Between science and religion

HOW far does 'up' go?
     The ancients imagined a blue pastel shaded dome illuminated by the sun. If you continued to go up, you would collide with the ceiling. Crash. The upper limit of the universe.
     The Presocratic philosophers replaced the ancient creation myths with reasoned theoria. Things don't always have to be the way they appear. Maybe there is more to the universe than our tiny world. Maybe the Earth isn't flat. It could be round, if...
     — A remarkable breakthrough.
     Then Plato and Aristotle conceived of a different way of 'describing the world' which came to be known as metaphysics.
     There is something to say about the world, the cosmos, beyond mere 'theory'. About what it is to be — anything at all. About the nature of Being with a capital 'B'. The nature of existence.
     Their answer to the ultimate question about the nature of existence was Form.
     As to the source of 'Form' or the 'Form giver', that remained a matter of speculation — or contemplation. Plato calls it the Form of 'the Good' (Republic). Aristotle proposed an 'Unmoved Mover' (Metaphysics).
     Two and a half thousand years later, we are still more or less in the same place as the Presocratics, Plato and Aristotle. You can theorize about 'the world' or 'the universe' (science, physics) or you can contemplate the ultimate source of all worldly things (spirituality, religion).
     For one who is in pursuit of the question 'what what is is', both are unsatisfactory.

     'Nothing flickered or went fuzzy... it is as if before everything was up
     and now everything is down.'
     (The Metaphysics of Meaning)

     'The world is and will always be something absolutely other than I. It
     is not mine to take for granted.'
     (Naive Metaphysics)

     It's something you have to see and feel. You have to see things 'as if' they were upside down, you have to see 'the world' in its worldhood as something separate, something other than 'I' or 'my world'.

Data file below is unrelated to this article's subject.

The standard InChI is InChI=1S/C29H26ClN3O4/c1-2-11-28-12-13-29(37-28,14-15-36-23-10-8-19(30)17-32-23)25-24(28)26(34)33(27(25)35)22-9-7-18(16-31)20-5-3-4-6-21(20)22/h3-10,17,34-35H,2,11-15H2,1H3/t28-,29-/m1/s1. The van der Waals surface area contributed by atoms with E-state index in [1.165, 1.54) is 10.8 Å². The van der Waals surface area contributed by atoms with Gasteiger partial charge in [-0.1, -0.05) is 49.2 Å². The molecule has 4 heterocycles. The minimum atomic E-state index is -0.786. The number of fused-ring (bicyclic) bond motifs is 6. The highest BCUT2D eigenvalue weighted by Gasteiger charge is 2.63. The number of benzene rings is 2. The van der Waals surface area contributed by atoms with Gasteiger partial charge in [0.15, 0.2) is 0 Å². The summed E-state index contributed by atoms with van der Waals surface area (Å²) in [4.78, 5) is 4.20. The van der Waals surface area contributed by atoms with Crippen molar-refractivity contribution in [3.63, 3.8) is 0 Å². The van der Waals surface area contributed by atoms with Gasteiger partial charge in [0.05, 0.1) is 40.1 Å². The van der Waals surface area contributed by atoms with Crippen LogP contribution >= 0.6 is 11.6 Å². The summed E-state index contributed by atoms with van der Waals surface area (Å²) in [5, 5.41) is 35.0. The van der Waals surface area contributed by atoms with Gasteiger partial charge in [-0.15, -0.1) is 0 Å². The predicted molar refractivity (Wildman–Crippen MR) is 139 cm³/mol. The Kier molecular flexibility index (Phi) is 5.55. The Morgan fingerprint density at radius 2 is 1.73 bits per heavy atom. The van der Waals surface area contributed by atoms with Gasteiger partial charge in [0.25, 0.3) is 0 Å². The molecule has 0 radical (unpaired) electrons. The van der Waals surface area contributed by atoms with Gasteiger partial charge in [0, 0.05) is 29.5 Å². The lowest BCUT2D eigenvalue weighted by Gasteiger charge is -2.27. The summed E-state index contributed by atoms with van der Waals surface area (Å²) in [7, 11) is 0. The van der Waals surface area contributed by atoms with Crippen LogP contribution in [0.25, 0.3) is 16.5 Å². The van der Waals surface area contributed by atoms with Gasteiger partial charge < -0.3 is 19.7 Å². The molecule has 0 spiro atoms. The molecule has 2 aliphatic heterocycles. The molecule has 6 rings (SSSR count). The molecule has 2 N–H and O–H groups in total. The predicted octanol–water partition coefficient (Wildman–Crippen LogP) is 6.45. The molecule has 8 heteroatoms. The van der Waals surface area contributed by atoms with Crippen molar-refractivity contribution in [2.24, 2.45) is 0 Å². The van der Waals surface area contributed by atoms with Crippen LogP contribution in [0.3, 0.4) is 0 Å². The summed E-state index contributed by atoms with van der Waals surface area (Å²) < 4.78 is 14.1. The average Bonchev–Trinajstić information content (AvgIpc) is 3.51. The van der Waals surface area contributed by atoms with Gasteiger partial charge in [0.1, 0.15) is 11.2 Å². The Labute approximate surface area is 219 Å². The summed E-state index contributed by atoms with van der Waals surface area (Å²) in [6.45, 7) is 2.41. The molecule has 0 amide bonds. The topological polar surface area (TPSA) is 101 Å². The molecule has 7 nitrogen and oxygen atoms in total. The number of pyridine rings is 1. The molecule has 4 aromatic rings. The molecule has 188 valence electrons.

— You have to feel the presence of the 'elephant in the room' (Philosophizer).
     The world isn't a thing. The 'worldhood of the world' isn't the nature of that thing. The world in its worldhood is more like a state of mind, or something you mentally connect to. Somehow.
     Belief, faith, fantasy — they all amount to the same thing. Pictures in the head (Stirner, Wittgenstein). We create images in our brains and then we fetishize them — as scientific 'theories' or religious 'beliefs'.
     The fetishism of belief.
     Why are human beings so concerned to find something to believe? It is as if belief allows you to possess the world, or a chunk of it at any rate. Belief makes you the owner of Being. When you [think you] have the right theory, or when you [think you] know that the world exists because God created it, the world itself ceases to be 'other'. You own it.
     Then again, how can we be sure that Being is 'other'? Why must it be?
     'The only thing that is really real is the Question. One cannot think, calculate or analyze the Question. One can only see and feel it.'
     ... These words are not the right words, but they had to be put down anyway. As a marker. 'Insert the right words here.'
     Right words? There are no right words!
     'Well, evidently, what I see is something rather than nothing, otherwise why are all these words coming out?'
     — We've heard that one before!
     There's a problem. We'll grant you that. The very fact that you 'think you see something' is a question, whether you actually 'see' anything or not.
     What else can one do but tell a story? Either the story makes sense or it doesn't make sense. Either the story has the 'ring of truth' or not.
     What else indeed! Like the movies 'The Matrix', or 'Dark City', or 'Truman's World', it's all just more of the same. Mundane ('of the world'). Every story is mundane.
     The answer to the Question cannot be a story. Anything that has any resemblance to a story or theory is something other than the thing we are really after. Is. Existence. Or 'what what is is'.
     Why go after it? With such fervour? Where did the idea come from that there is something to pursue? — It doesn't matter where. An account of 'how we got the idea' would just be another story, another theory.
     — Then let's see how this plays out...